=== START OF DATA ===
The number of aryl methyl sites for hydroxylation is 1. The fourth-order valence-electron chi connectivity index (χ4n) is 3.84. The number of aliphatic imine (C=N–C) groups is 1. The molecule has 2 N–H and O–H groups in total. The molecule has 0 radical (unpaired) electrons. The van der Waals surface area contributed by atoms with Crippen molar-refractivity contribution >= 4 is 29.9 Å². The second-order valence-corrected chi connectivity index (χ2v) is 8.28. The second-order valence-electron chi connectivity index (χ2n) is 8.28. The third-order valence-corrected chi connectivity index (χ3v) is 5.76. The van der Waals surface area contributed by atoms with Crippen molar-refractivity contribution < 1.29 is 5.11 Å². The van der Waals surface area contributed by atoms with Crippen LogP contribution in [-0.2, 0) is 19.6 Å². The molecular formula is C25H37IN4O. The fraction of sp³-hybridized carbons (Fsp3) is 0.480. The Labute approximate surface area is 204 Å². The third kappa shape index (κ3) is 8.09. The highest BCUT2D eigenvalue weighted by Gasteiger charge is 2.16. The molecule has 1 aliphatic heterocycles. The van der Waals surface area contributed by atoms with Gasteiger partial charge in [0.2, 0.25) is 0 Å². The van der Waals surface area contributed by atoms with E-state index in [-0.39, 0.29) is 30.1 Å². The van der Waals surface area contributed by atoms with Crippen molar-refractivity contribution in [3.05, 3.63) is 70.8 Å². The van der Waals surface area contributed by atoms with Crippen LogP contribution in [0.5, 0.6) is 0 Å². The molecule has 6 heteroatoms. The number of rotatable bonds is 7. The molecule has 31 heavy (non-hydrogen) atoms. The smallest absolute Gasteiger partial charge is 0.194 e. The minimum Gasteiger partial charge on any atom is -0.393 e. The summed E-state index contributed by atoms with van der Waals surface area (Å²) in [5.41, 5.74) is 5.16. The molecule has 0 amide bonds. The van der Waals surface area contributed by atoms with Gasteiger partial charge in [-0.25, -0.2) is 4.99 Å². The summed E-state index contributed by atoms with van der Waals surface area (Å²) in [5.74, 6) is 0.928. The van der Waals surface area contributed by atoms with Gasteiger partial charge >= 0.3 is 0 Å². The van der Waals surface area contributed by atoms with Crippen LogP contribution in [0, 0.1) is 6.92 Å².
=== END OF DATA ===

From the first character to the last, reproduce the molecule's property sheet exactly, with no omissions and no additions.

The number of aryl methyl sites for hydroxylation is 1. The fourth-order valence-electron chi connectivity index (χ4n) is 3.84. The number of aliphatic imine (C=N–C) groups is 1. The molecule has 2 N–H and O–H groups in total. The molecule has 0 radical (unpaired) electrons. The van der Waals surface area contributed by atoms with Crippen molar-refractivity contribution >= 4 is 29.9 Å². The second-order valence-corrected chi connectivity index (χ2v) is 8.28. The second-order valence-electron chi connectivity index (χ2n) is 8.28. The third-order valence-corrected chi connectivity index (χ3v) is 5.76. The van der Waals surface area contributed by atoms with Crippen molar-refractivity contribution < 1.29 is 5.11 Å². The van der Waals surface area contributed by atoms with Crippen LogP contribution in [-0.2, 0) is 19.6 Å². The molecular formula is C25H37IN4O. The fraction of sp³-hybridized carbons (Fsp3) is 0.480. The Labute approximate surface area is 204 Å². The third kappa shape index (κ3) is 8.09. The highest BCUT2D eigenvalue weighted by Gasteiger charge is 2.16. The molecule has 1 aliphatic heterocycles. The van der Waals surface area contributed by atoms with Gasteiger partial charge in [0.2, 0.25) is 0 Å². The van der Waals surface area contributed by atoms with E-state index in [-0.39, 0.29) is 30.1 Å². The van der Waals surface area contributed by atoms with Crippen molar-refractivity contribution in [3.05, 3.63) is 70.8 Å². The van der Waals surface area contributed by atoms with Crippen LogP contribution in [0.5, 0.6) is 0 Å². The molecule has 6 heteroatoms. The number of rotatable bonds is 7. The molecule has 31 heavy (non-hydrogen) atoms. The smallest absolute Gasteiger partial charge is 0.194 e. The minimum Gasteiger partial charge on any atom is -0.393 e. The summed E-state index contributed by atoms with van der Waals surface area (Å²) in [5.41, 5.74) is 5.16. The molecule has 0 amide bonds. The van der Waals surface area contributed by atoms with Gasteiger partial charge in [-0.25, -0.2) is 4.99 Å². The summed E-state index contributed by atoms with van der Waals surface area (Å²) in [5.74, 6) is 0.928. The van der Waals surface area contributed by atoms with Gasteiger partial charge >= 0.3 is 0 Å². The van der Waals surface area contributed by atoms with Crippen LogP contribution in [0, 0.1) is 6.92 Å².